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Library of Congress Seeks Help Transcribing Suffragist Documents

Lyndsie Manusos

Senior Contributor

Lyndsie Manusos’s fiction has appeared in PANK, SmokeLong Quarterly, and other publications. She holds an MFA from the School of the Art Institute of Chicago and has worked in web production and content management. When she’s not nesting among her books and rough drafts, she’s chasing the baby while the dog watches in confused amusement. She lives with her family in a suburb of Indianapolis.

Fast typists, adept transcribers, and fearsome keyboard clackers, lend me your ears! The Library of Congress needs your help. The Smithsonian reported on July 30 that the Library seeks help transcribing more than 16,000 pages of suffragist diaries, letters, speeches, and other documents. All are available on the library’s crowdsourcing program, By the People, and they’re hoping volunteers will help in the effort to bring more suffragist stories to light.

Women’s suffrage consisted of the fight for equality and women’s voting rights. You may have heard of the powerful slogan “Women, Their Rights, and Nothing Less.” Suffragists were literary activists as well as reformers, and Book Riot covered many notable writes from the movement in this fantastic list.

The Library of Congress seeks to shed light on both recognizable and unknown individuals who took part in the movement by transcribing correspondence, diaries, and other documents to its website.

Transcription Campaigns

The Library has done previous “campaigns” in the past. Volunteers have transcribed documents from famous figures such as Clara Barton, Walt Whitman, and others. The suffrage campaign is in honor of the 100th anniversary of the 19th amendment—the women’s right to vote—passed by Congress in June 1919.

Anyone is able to participate in the transcription campaign, so crack your knuckles and yoga-stretch your fingers, because there’s still a lot of work to do! At the time of this post, there are more than 1,000 contributors to the project, with about 4,000 completed transcriptions, yet more than 29,000 (assuming these are transcriptions and not necessarily full pages) have not been started. Many papers included are those of Susan B. Anthony, Elizabeth Cady Stanton, and others.

Steps Of The Transcription Process

  1. You can sign up to help in the crowdsourcing program, By the People, and from there, you can read up on proper transcription conventions. Caution for all you grammarians out there: the Library asks that you keep the original spelling, punctuation, and word order of the documents.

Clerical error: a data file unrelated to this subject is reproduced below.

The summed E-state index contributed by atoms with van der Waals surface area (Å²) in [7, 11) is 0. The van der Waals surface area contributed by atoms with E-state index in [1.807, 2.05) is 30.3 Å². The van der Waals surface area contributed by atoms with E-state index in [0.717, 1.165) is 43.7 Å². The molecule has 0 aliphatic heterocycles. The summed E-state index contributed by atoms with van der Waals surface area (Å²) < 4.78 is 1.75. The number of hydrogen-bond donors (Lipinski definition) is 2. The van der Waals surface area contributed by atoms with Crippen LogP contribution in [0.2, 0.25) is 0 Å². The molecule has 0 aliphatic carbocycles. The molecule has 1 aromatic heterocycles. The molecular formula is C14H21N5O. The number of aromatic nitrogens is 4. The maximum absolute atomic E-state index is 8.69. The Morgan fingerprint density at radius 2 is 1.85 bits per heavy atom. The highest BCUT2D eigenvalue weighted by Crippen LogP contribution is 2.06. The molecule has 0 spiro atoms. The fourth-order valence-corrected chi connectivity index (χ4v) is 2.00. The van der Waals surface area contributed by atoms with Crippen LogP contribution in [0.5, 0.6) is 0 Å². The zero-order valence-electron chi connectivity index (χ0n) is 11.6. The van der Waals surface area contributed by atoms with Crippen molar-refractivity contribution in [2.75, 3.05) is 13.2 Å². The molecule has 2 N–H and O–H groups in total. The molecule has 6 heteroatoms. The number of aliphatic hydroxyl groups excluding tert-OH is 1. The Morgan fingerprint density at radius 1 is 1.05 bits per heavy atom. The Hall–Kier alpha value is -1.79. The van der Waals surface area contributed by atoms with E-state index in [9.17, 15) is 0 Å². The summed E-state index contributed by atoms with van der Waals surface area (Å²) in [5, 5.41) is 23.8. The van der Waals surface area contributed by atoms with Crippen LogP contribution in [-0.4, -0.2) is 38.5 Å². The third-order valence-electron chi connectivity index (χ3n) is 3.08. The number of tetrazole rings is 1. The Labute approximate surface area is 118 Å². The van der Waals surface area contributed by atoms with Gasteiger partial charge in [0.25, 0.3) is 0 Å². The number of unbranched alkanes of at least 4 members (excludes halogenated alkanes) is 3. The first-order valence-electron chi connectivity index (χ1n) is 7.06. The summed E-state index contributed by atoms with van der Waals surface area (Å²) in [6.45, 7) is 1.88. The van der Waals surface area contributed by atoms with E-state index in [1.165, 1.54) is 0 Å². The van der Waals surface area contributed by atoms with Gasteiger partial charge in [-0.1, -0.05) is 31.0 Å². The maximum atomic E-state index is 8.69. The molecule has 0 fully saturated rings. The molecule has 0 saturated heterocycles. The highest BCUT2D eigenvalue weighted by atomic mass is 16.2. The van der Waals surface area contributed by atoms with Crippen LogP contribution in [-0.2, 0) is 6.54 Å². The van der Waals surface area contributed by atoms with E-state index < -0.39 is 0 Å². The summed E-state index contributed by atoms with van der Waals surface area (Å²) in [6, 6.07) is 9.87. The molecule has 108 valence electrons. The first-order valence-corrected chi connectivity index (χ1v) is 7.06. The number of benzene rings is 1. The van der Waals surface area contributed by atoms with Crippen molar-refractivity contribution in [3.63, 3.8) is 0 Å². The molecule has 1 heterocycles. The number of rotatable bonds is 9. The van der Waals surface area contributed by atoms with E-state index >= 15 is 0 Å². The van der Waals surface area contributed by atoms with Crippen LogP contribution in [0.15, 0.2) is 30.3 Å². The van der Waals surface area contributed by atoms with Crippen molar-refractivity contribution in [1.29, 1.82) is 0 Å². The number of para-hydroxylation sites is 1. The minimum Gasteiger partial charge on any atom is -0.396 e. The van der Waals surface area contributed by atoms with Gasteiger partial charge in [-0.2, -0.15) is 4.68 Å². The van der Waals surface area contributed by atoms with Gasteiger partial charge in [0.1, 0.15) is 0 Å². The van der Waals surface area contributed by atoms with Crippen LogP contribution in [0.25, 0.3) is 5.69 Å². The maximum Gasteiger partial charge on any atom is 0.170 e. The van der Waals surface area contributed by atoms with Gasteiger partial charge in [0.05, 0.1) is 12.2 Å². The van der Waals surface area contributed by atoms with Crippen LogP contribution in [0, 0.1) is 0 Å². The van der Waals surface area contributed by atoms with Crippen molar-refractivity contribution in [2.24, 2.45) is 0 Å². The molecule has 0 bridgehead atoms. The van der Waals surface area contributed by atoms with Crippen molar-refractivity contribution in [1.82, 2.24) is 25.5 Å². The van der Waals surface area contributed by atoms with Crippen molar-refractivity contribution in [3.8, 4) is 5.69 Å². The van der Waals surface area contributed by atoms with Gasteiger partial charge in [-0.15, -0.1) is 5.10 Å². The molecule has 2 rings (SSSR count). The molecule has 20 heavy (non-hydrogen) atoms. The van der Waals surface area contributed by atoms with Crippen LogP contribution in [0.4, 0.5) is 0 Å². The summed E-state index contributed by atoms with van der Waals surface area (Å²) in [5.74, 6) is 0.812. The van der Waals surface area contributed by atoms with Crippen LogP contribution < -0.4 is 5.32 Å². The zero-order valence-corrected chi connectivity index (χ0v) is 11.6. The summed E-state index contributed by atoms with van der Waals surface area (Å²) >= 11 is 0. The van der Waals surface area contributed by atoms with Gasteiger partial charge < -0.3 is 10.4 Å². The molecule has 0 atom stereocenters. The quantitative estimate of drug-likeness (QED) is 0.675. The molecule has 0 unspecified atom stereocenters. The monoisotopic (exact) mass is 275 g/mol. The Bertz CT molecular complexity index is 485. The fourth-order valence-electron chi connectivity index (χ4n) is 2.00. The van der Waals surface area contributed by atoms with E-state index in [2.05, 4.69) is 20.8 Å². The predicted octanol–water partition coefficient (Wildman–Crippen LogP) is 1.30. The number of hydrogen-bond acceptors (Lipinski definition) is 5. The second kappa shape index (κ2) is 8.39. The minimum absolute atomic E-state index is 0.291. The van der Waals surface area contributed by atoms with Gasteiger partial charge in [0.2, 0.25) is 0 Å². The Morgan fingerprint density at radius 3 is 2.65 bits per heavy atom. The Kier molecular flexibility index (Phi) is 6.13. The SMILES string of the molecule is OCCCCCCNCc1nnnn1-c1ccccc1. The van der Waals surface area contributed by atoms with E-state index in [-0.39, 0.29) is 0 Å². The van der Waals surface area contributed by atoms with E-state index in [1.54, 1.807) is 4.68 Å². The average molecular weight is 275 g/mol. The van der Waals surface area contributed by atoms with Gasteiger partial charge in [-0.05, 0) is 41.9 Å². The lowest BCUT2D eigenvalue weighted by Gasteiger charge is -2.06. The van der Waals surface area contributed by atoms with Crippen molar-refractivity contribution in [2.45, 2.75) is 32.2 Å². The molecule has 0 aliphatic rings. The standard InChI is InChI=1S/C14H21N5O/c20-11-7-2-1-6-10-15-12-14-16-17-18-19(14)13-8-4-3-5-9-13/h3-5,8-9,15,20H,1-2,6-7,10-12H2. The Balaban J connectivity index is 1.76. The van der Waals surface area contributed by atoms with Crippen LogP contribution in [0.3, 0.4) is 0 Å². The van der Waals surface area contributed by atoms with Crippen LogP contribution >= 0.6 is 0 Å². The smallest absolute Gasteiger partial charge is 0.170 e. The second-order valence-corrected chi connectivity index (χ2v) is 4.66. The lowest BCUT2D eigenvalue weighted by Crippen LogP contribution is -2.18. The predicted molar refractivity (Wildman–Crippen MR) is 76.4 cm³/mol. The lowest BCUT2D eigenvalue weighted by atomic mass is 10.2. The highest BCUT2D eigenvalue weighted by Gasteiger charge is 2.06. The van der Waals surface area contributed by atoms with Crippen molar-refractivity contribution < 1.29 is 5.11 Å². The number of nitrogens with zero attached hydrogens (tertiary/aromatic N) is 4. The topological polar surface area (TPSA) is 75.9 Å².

2. Pages need to be approved after being transcribed. Another registered volunteer will review and approve the document. You cannot review the same pages you transcribe. Think of it as peer editing. When reviewing other transcribed work, By the People includes a forum where you can ask others for advice on any issues that come up.
  3. Once approved by a reviewer, the document is added to the Library’s site. In the Smithsonian article, Lauren Algee, By the People’s senior innovation specialist, said the model is similar to Wikipedia’s.

New Suffragist Voices

In addition to the Suffragists many know, the Library also seeks to give voice to lesser known reformers. For example, the Smithsonian  mentions correspondence from Anna E. Dickinson. Being an activist and actor, Dickinson was also a mountain climber. She scaled Colorado’s Pikes Peak and other summits. According to the Smithsonian article, Dickinson was also forcibly committed to the State Hospital for the Insane in Pennsylvania. Luckily, she was soon released. Dickinson later sued family members and the newspapers that covered the incident. So OMG where can I find a biography for Anna!?

After diving into Anna’s papers on the crowdsourcing site, I may very well get down to business transcribing myself. If I’m as excited about this as I think I am, I may also need to buy one of those foam wrist pads for my computer. Am I the only one that adores reading old letters and newspapers?

More Info on the Library of Congress

Hopefully more figures will come to light from this campaign, and campaigns announced in the future. The Library of Congress continues to be a beacon shedding light on knowledge and reminding us of the country’s history. Book Riot has published numerous articles on the Library of Congress, including how to get a Library of Congress reader’s card, and visiting tips. And you can always assist the Library with other campaigns, which are all listed on the crowdsourcing site.